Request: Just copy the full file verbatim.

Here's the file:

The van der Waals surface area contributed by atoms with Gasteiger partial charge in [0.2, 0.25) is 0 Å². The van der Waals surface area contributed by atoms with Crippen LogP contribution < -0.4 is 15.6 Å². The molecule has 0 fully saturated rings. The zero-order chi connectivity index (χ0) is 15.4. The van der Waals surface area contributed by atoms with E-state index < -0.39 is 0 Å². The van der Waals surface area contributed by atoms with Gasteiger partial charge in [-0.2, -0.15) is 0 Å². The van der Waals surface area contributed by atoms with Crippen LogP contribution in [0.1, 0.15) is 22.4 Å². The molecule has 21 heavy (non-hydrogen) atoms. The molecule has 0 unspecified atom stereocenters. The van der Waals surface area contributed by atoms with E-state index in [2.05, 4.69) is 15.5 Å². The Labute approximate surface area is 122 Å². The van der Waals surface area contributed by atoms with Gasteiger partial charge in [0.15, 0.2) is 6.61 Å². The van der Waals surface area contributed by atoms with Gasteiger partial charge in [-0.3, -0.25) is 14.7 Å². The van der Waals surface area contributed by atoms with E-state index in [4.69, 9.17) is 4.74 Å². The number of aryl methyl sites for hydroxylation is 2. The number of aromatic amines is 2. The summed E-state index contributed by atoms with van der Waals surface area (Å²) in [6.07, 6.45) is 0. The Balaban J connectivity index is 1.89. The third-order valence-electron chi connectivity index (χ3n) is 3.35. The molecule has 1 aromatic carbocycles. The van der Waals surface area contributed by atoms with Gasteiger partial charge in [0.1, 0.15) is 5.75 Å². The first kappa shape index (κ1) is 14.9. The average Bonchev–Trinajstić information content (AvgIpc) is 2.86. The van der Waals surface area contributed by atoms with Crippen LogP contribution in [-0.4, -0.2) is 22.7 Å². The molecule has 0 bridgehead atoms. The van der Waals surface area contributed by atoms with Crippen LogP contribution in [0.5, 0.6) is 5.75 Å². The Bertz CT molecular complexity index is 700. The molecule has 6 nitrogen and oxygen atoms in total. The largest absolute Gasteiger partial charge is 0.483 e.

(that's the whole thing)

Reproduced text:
The van der Waals surface area contributed by atoms with Gasteiger partial charge in [0.2, 0.25) is 0 Å². The van der Waals surface area contributed by atoms with Crippen LogP contribution < -0.4 is 15.6 Å². The molecule has 0 fully saturated rings. The zero-order chi connectivity index (χ0) is 15.4. The van der Waals surface area contributed by atoms with E-state index < -0.39 is 0 Å². The van der Waals surface area contributed by atoms with Gasteiger partial charge in [-0.2, -0.15) is 0 Å². The van der Waals surface area contributed by atoms with Crippen LogP contribution in [0.1, 0.15) is 22.4 Å². The molecule has 21 heavy (non-hydrogen) atoms. The molecule has 0 unspecified atom stereocenters. The van der Waals surface area contributed by atoms with E-state index in [2.05, 4.69) is 15.5 Å². The Labute approximate surface area is 122 Å². The van der Waals surface area contributed by atoms with Gasteiger partial charge in [0.15, 0.2) is 6.61 Å². The van der Waals surface area contributed by atoms with Gasteiger partial charge in [-0.3, -0.25) is 14.7 Å². The van der Waals surface area contributed by atoms with E-state index in [4.69, 9.17) is 4.74 Å². The number of aryl methyl sites for hydroxylation is 2. The number of aromatic amines is 2. The summed E-state index contributed by atoms with van der Waals surface area (Å²) in [6.07, 6.45) is 0. The Balaban J connectivity index is 1.89. The third-order valence-electron chi connectivity index (χ3n) is 3.35. The molecule has 1 aromatic carbocycles. The van der Waals surface area contributed by atoms with Gasteiger partial charge in [0.1, 0.15) is 5.75 Å². The first kappa shape index (κ1) is 14.9. The average Bonchev–Trinajstić information content (AvgIpc) is 2.86. The van der Waals surface area contributed by atoms with Crippen LogP contribution in [-0.4, -0.2) is 22.7 Å². The molecule has 0 bridgehead atoms. The van der Waals surface area contributed by atoms with Crippen LogP contribution in [0.5, 0.6) is 5.75 Å². The Bertz CT molecular complexity index is 700. The molecule has 6 nitrogen and oxygen atoms in total. The largest absolute Gasteiger partial charge is 0.483 e.